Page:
Tuesday, 5 January 2010

The White Ribbon – Perfect for Fashionistas

The Austrian director Michael Haneke, is one of the world's most challenging and puzzling film makers, as everyone who saw Caché ("Hidden"), with its disturbingly inconclusive ending, will remember. His latest, The White Ribbon, a tale of emotional deprivation and conscious and unconscious cruelty, is strong meat. Ambiguous, unsettling, puzzling, challenging: the usual critical vocabulary used of Haneke comes to mind as this grim tale of life in a German Lutheran village just before World War I unfolds – and totally enfolds the viewer in its tight and sinister closed world. Like Caché, The White Ribbon is a who-dunnit, but one for which the answer is not one culprit but a whole village, including its strange Midwich Cuckoos type children. It is a battle of power – and the ones ultimately revealed to have it are as surprising as one might expect from this director.

For visually aware fashionistas (is there any other kind?), the film is stunning. Image after carefully composed image builds up the sense of a separate but strangely familiar world of total authenticity. It doesn't take too long for the penny to drop. This film is a re-creation of the turn-of-the- century world of the German photographer August Sander, specifically inspired by his best-known image, Three Farmers on Their Way to a Dance. In order to capture the etched-in-ice clarity of Sander's photography, Haneke shot the film in colour and then converted it to black and white. The result is a blend of sharpness and subtlety that eerily conveys a sense of time and place that colour would have probably failed to capture.

But what will fascinate all people who are excited by appearances is the cast. Carefully chosen for their ability to look exactly like their historic counterparts seen in Sander's work – which, shockingly, was largely destroyed by the Nazis – what stays in the memory is the faces (I seem to be having a faces 'thing' at the moment, especially in films), which are almost unnervingly period perfect, especially those of the children, chosen from over 7,000 hopefuls, for how convincingly they could be 'Sanderised'. Interestingly, most of the adult actors were recruited from the theatre, not film, and few are known outside Austria. What is clear is that a film like The White Ribbon is authentic because the director wished to re-create a period and place for us and set out to do so with uncompromising rigour.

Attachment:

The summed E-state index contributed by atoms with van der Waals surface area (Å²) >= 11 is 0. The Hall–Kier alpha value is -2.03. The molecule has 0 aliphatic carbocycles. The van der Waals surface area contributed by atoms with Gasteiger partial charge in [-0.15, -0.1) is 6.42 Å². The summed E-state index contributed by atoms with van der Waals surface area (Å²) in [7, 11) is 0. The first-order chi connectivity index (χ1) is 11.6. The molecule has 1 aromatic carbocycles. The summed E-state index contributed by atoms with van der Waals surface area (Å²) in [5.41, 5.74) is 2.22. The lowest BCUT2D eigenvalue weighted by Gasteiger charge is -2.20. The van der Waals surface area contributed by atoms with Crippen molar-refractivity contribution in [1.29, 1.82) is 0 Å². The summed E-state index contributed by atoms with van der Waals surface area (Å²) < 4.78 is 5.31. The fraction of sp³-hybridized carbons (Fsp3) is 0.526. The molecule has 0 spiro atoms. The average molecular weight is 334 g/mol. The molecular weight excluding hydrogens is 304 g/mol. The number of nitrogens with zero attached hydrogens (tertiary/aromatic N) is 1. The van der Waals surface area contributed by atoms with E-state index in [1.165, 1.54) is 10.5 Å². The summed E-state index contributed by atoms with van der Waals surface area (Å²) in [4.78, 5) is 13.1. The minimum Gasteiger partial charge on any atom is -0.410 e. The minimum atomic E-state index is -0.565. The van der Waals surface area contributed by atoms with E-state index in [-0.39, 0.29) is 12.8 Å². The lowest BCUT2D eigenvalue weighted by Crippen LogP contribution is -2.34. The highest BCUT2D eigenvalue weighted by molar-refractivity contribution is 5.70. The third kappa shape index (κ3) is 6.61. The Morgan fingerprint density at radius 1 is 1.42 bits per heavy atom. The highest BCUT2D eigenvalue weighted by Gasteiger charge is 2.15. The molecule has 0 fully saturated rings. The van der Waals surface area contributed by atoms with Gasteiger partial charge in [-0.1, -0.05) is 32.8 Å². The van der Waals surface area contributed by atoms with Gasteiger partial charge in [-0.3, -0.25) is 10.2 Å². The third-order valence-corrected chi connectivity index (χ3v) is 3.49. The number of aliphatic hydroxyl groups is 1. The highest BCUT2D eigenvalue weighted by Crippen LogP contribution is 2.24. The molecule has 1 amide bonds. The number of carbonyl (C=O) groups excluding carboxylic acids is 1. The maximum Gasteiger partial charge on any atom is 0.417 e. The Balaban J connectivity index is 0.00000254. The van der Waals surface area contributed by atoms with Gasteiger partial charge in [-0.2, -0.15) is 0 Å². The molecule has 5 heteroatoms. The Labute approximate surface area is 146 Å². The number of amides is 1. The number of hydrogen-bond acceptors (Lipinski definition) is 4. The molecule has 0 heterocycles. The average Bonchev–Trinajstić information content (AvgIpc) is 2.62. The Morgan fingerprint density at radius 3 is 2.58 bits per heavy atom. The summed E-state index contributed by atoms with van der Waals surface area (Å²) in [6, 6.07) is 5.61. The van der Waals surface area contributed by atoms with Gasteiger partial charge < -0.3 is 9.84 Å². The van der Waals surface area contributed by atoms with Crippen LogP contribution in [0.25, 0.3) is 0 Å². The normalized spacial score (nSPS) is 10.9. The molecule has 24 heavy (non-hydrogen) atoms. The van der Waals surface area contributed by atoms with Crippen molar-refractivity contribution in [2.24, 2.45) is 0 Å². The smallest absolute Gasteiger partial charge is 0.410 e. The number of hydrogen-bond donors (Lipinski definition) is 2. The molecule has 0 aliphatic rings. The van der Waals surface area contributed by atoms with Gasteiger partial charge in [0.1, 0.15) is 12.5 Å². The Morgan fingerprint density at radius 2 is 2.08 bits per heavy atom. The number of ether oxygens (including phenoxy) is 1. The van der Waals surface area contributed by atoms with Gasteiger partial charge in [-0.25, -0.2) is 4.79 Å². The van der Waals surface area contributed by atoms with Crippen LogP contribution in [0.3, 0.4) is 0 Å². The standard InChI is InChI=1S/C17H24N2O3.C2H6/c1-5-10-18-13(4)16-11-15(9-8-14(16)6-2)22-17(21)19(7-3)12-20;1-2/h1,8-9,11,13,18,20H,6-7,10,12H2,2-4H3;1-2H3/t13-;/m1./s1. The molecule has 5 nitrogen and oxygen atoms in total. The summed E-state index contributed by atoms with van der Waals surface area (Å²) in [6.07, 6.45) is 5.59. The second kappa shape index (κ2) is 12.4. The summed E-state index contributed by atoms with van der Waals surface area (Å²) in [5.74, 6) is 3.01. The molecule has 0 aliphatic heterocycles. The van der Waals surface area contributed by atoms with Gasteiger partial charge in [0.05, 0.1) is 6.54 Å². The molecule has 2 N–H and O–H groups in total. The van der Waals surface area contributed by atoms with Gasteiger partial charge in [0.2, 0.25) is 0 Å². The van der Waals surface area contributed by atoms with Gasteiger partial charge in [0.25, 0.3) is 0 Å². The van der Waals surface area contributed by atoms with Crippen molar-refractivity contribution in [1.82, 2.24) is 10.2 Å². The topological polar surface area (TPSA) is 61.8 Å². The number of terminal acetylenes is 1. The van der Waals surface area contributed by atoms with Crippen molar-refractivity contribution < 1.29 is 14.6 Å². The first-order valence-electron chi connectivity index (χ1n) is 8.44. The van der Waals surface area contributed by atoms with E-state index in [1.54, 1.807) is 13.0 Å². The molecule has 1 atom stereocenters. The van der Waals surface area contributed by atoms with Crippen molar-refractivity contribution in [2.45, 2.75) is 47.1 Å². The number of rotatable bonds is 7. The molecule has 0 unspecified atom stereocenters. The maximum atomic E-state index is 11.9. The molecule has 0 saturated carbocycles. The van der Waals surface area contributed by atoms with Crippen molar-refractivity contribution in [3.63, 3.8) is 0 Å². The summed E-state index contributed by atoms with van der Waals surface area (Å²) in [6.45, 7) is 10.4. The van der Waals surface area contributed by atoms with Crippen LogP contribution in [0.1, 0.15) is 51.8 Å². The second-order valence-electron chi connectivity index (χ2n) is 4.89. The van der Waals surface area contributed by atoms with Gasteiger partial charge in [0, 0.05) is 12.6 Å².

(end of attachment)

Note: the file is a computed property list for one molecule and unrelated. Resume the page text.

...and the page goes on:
In contrast, the idiocy of most period films (eg the truly dire The Young Victoria) results from a determination to modernise the past - mainly, I suspect, so that the heroine can be easily recognised and identified by her fans. The result, apart from a slight nod in the direction of an early-19th-century hairstyle, is that Emily Blunt as the young queen looked no more Victorian than any pretty young woman walking down a street today. You will not be too surprised to learn that The Young Victoria has so far earned almost £5 million at the box office in the UK while, to date, The White Ribbon, released just six months later and the winner of the Palme d'Or at Cannes, has made just over £400,000. The former, of course, will soon sink into that deep pit of oblivion known as movies on TV, whereas the latter will be seen and talked of for many years to come wherever people take seriously the art of film.

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